Runner-up: Wool only.
Holds a great amount of paint but does not last as long as the type blended with Polyester.
Honorable mention: Polyester only.
Great longevity, but does not hold much paint. Easy to clean.
Foam: just like pillow foam and leaves a very smooth finish. Really only for doors, trim, some floors.
Mohair: Old school. Angora mixed with polyester: leaves a very smooth finish and short paint roller nap. Great for enamels, varnishes, urethanes, and epoxies, but the above rollers work for these also.
What is paint roller nap? It’s the absorbing material:
Composition (above) and length are all you need to know.
Pros use the 1-inch (or longer) almost always: the stipple is pleasing enough and long nap holds a lot of paint. Go with this or ½-inch or ¾ unless you have a reason not to.
Shorter paint roller naps—Holds less paint but make more smooth surfaces, more uniform stipple in latex walls. Some customers care about the stipple marks the roller leaves. Hmm. Ok customer.
Smoother surfaces can look too stippled with a long nap, so as John Travolta says, Get Shorty. Nice video break. Ah.
Longer paint roller naps—Holds more paint, rougher surfaces, stipple is more like a rag mark.
Tip for Rough surfaces: they require a long nap that you can push into the cracks (don’t get an inexpensive roller frame (a.k.a. cage) for this—they snap right in-two.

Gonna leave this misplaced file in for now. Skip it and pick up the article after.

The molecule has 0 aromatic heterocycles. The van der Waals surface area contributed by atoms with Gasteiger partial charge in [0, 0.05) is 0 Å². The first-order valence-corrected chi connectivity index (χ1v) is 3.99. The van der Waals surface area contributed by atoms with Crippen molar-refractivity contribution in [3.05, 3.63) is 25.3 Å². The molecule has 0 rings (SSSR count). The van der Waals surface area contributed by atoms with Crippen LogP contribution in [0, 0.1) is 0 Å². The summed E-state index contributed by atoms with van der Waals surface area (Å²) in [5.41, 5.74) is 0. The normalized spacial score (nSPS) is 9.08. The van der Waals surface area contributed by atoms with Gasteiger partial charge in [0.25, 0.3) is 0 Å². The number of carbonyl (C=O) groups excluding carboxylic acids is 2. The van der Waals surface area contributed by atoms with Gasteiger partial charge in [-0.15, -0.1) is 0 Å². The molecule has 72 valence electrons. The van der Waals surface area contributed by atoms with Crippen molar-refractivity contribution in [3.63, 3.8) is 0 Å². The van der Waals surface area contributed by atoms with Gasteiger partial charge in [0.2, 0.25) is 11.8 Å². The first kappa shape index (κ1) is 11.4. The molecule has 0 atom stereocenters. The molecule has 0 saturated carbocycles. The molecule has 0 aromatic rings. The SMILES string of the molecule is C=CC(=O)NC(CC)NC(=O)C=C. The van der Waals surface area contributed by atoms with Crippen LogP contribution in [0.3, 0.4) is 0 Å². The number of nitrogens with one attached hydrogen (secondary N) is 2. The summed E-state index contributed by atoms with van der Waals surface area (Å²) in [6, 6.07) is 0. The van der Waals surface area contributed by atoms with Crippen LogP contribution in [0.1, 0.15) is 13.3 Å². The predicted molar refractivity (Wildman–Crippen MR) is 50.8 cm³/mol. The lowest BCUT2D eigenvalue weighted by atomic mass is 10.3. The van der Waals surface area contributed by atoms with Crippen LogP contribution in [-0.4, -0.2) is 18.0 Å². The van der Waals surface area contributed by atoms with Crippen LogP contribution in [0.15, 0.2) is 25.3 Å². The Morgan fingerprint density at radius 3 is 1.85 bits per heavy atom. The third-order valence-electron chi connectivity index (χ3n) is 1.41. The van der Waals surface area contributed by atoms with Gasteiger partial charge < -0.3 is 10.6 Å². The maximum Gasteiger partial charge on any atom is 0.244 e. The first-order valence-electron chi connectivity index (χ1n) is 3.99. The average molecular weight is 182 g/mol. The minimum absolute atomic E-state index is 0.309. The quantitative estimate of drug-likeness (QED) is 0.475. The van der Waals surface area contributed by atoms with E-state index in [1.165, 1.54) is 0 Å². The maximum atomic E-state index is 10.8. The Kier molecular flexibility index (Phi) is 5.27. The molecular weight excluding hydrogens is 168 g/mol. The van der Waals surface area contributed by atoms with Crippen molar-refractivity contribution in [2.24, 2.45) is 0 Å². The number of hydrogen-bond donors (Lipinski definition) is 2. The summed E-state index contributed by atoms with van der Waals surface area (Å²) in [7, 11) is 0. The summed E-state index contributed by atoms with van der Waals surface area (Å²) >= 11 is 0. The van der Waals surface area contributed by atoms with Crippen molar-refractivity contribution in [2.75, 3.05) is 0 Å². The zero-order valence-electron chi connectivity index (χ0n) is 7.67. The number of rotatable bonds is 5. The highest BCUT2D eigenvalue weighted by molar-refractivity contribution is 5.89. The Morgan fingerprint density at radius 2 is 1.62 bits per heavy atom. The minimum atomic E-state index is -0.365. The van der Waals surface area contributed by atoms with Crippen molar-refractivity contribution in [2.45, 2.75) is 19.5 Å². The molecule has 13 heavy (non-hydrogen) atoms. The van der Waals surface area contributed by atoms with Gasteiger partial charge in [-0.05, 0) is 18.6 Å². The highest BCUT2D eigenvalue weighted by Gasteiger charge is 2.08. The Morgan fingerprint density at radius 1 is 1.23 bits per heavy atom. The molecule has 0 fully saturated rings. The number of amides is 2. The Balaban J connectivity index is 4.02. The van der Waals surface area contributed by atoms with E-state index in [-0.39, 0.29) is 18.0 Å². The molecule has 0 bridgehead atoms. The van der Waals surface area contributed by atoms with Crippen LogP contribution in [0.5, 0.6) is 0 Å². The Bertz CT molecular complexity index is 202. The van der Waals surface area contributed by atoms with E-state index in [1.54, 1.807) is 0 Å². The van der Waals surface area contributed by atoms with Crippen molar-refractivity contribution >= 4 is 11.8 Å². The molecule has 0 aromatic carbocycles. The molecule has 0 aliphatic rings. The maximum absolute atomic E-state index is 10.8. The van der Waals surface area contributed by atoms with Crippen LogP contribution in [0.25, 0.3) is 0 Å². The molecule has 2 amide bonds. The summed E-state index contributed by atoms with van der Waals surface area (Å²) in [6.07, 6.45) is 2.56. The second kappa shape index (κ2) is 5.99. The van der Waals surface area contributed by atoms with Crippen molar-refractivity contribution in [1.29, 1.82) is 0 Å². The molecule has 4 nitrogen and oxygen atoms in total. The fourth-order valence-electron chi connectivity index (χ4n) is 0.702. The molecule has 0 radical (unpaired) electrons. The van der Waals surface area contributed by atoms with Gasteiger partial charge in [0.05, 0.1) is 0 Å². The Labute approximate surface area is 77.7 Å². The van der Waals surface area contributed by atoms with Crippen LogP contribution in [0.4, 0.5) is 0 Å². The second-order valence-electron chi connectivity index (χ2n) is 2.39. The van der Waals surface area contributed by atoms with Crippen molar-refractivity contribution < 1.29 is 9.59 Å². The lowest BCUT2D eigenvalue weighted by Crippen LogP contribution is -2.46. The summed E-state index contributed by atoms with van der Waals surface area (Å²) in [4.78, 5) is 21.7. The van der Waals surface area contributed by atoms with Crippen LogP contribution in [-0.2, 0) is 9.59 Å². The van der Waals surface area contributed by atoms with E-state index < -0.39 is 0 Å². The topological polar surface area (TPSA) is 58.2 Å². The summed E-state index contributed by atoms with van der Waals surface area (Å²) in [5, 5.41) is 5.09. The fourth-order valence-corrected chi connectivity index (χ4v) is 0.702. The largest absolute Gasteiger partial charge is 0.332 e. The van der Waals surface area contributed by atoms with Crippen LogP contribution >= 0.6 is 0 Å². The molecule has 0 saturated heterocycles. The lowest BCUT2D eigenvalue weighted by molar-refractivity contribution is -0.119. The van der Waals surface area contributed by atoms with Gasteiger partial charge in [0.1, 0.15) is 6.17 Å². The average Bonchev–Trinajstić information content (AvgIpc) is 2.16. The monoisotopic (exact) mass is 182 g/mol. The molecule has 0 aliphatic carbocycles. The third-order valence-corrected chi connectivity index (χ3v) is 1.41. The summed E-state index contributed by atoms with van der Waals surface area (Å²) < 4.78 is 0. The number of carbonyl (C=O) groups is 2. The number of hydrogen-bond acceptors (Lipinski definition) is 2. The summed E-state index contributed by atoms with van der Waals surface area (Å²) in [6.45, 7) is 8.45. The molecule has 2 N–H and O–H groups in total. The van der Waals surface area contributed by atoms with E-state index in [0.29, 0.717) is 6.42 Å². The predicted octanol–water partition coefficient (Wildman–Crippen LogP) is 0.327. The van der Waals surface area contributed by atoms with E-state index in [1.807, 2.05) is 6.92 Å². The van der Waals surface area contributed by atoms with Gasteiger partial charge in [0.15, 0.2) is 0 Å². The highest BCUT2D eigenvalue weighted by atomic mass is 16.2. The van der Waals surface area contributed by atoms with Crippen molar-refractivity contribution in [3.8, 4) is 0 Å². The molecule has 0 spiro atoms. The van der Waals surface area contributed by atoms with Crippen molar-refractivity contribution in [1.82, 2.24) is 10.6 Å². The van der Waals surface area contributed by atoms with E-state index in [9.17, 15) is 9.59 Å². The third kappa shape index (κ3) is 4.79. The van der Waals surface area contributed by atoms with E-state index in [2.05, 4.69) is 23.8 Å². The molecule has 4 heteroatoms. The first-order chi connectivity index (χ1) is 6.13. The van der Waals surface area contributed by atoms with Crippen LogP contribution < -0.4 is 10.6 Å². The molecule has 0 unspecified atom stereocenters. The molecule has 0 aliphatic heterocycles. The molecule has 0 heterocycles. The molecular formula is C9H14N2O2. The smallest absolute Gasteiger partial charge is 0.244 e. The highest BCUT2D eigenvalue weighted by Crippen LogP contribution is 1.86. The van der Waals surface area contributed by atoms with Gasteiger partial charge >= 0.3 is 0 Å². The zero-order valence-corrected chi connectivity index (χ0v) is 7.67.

Choosing a paint roller nap length:
1/4 – and 3/16 – inch nap for smooth or fine surfaces, such as doors and trim (yes, semi-gloss)
3/8 – inch nap for smooth walls and ceilings (see our post on the best ceiling paints)
1/2 – inch nap for most walls and medium rough surfaces
3/4 – inch nap for rough surfaces, such as textured walls and ceilings
1- up to 1.5 – inch nap: For rough surfaces like stucco or a heavily textured ceiling and concrete
Even though the above is what is correct, still we use 3/4 or 1″ in apartments and homes: it’s a rougher stipple marking, but we can go faster and give a better price to the customers.
Best paint roller covers: shapes/sizes
Standard 9-inch. Used 99% of the time.
Below this section, we simplify the many options. ( Canadian? Read this. )